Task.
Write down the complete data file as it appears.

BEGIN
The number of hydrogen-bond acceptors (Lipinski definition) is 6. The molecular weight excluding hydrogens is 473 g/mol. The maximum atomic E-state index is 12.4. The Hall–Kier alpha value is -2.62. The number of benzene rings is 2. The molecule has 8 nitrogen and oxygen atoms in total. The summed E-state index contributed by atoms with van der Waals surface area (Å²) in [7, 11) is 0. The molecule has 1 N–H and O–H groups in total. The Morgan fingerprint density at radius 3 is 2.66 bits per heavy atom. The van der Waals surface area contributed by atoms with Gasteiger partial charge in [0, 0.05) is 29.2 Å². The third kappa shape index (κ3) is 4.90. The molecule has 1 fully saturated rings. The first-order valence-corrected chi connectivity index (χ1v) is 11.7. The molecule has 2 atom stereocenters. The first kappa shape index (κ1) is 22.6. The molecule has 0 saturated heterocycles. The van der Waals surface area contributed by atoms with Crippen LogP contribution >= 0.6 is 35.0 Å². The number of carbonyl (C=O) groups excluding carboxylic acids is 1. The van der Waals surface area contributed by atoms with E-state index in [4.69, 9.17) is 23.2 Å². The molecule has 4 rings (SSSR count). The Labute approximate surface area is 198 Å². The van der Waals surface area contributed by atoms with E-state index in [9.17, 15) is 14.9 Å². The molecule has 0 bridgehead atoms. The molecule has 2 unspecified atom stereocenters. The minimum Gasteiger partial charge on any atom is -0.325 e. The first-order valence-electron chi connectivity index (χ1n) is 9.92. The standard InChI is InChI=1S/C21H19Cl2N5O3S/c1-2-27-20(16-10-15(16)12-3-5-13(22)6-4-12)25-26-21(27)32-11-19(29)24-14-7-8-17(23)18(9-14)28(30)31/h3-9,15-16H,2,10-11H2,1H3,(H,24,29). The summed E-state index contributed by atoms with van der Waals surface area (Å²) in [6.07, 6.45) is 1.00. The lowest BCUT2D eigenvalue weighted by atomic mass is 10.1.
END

The number of hydrogen-bond acceptors (Lipinski definition) is 6. The molecular weight excluding hydrogens is 473 g/mol. The maximum atomic E-state index is 12.4. The Hall–Kier alpha value is -2.62. The number of benzene rings is 2. The molecule has 8 nitrogen and oxygen atoms in total. The summed E-state index contributed by atoms with van der Waals surface area (Å²) in [7, 11) is 0. The molecule has 1 N–H and O–H groups in total. The Morgan fingerprint density at radius 3 is 2.66 bits per heavy atom. The van der Waals surface area contributed by atoms with Gasteiger partial charge in [0, 0.05) is 29.2 Å². The third kappa shape index (κ3) is 4.90. The molecule has 1 fully saturated rings. The first-order valence-corrected chi connectivity index (χ1v) is 11.7. The molecule has 2 atom stereocenters. The first kappa shape index (κ1) is 22.6. The molecule has 0 saturated heterocycles. The van der Waals surface area contributed by atoms with Crippen LogP contribution >= 0.6 is 35.0 Å². The number of carbonyl (C=O) groups excluding carboxylic acids is 1. The van der Waals surface area contributed by atoms with E-state index in [4.69, 9.17) is 23.2 Å². The molecule has 4 rings (SSSR count). The Labute approximate surface area is 198 Å². The van der Waals surface area contributed by atoms with E-state index in [9.17, 15) is 14.9 Å². The molecule has 0 bridgehead atoms. The molecule has 2 unspecified atom stereocenters. The minimum Gasteiger partial charge on any atom is -0.325 e. The first-order valence-electron chi connectivity index (χ1n) is 9.92. The standard InChI is InChI=1S/C21H19Cl2N5O3S/c1-2-27-20(16-10-15(16)12-3-5-13(22)6-4-12)25-26-21(27)32-11-19(29)24-14-7-8-17(23)18(9-14)28(30)31/h3-9,15-16H,2,10-11H2,1H3,(H,24,29). The summed E-state index contributed by atoms with van der Waals surface area (Å²) in [6.07, 6.45) is 1.00. The lowest BCUT2D eigenvalue weighted by atomic mass is 10.1.